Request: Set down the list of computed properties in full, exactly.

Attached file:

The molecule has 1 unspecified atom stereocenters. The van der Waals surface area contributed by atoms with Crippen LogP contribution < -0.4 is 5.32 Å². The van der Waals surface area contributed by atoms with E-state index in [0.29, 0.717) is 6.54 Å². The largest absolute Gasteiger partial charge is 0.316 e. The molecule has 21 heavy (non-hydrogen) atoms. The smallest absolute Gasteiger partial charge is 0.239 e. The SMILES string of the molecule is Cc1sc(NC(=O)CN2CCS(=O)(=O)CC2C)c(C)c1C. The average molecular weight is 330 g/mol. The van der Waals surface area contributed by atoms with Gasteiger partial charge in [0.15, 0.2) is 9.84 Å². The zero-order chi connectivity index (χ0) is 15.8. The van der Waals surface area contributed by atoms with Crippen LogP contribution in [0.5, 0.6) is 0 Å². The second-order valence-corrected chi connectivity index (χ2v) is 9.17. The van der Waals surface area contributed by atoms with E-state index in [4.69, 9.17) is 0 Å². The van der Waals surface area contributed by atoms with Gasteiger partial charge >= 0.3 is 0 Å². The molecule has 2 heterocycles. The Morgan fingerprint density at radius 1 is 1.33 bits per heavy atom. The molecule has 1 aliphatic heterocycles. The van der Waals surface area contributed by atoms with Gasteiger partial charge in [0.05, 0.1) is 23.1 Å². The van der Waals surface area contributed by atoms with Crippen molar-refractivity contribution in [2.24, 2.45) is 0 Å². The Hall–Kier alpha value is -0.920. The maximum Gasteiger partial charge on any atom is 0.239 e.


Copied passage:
The molecule has 1 unspecified atom stereocenters. The van der Waals surface area contributed by atoms with Crippen LogP contribution < -0.4 is 5.32 Å². The van der Waals surface area contributed by atoms with E-state index in [0.29, 0.717) is 6.54 Å². The largest absolute Gasteiger partial charge is 0.316 e. The molecule has 21 heavy (non-hydrogen) atoms. The smallest absolute Gasteiger partial charge is 0.239 e. The SMILES string of the molecule is Cc1sc(NC(=O)CN2CCS(=O)(=O)CC2C)c(C)c1C. The average molecular weight is 330 g/mol. The van der Waals surface area contributed by atoms with Gasteiger partial charge in [0.15, 0.2) is 9.84 Å². The zero-order chi connectivity index (χ0) is 15.8. The van der Waals surface area contributed by atoms with Crippen LogP contribution in [0.5, 0.6) is 0 Å². The second-order valence-corrected chi connectivity index (χ2v) is 9.17. The van der Waals surface area contributed by atoms with E-state index in [4.69, 9.17) is 0 Å². The van der Waals surface area contributed by atoms with Gasteiger partial charge >= 0.3 is 0 Å². The molecule has 2 heterocycles. The Morgan fingerprint density at radius 1 is 1.33 bits per heavy atom. The molecule has 1 aliphatic heterocycles. The van der Waals surface area contributed by atoms with Gasteiger partial charge in [0.05, 0.1) is 23.1 Å². The van der Waals surface area contributed by atoms with Crippen molar-refractivity contribution in [2.24, 2.45) is 0 Å². The Hall–Kier alpha value is -0.920. The maximum Gasteiger partial charge on any atom is 0.239 e.